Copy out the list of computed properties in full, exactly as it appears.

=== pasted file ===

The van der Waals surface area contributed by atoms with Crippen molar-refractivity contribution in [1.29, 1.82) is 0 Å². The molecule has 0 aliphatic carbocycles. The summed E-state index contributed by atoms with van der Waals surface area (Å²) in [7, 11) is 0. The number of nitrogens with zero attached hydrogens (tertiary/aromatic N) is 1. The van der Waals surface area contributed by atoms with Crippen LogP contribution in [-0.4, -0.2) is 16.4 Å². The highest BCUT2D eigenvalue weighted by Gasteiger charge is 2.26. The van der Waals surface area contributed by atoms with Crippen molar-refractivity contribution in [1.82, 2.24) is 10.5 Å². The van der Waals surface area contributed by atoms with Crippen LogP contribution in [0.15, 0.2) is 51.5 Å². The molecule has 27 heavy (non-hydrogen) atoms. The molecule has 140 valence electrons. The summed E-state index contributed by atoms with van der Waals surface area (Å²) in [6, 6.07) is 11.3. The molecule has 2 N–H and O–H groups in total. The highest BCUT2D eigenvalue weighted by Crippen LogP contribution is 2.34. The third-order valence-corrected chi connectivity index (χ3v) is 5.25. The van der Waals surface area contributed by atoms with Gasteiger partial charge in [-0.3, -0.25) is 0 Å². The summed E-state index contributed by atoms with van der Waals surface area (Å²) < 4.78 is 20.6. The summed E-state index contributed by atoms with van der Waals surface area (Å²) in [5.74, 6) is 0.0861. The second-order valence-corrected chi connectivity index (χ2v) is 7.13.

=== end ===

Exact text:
The van der Waals surface area contributed by atoms with Crippen molar-refractivity contribution in [1.29, 1.82) is 0 Å². The molecule has 0 aliphatic carbocycles. The summed E-state index contributed by atoms with van der Waals surface area (Å²) in [7, 11) is 0. The number of nitrogens with zero attached hydrogens (tertiary/aromatic N) is 1. The van der Waals surface area contributed by atoms with Crippen LogP contribution in [-0.4, -0.2) is 16.4 Å². The highest BCUT2D eigenvalue weighted by Gasteiger charge is 2.26. The van der Waals surface area contributed by atoms with Crippen molar-refractivity contribution in [1.82, 2.24) is 10.5 Å². The van der Waals surface area contributed by atoms with Crippen LogP contribution in [0.15, 0.2) is 51.5 Å². The molecule has 27 heavy (non-hydrogen) atoms. The molecule has 140 valence electrons. The summed E-state index contributed by atoms with van der Waals surface area (Å²) in [6, 6.07) is 11.3. The molecule has 2 N–H and O–H groups in total. The highest BCUT2D eigenvalue weighted by Crippen LogP contribution is 2.34. The third-order valence-corrected chi connectivity index (χ3v) is 5.25. The van der Waals surface area contributed by atoms with Gasteiger partial charge in [-0.3, -0.25) is 0 Å². The summed E-state index contributed by atoms with van der Waals surface area (Å²) < 4.78 is 20.6. The summed E-state index contributed by atoms with van der Waals surface area (Å²) in [5.74, 6) is 0.0861. The second-order valence-corrected chi connectivity index (χ2v) is 7.13.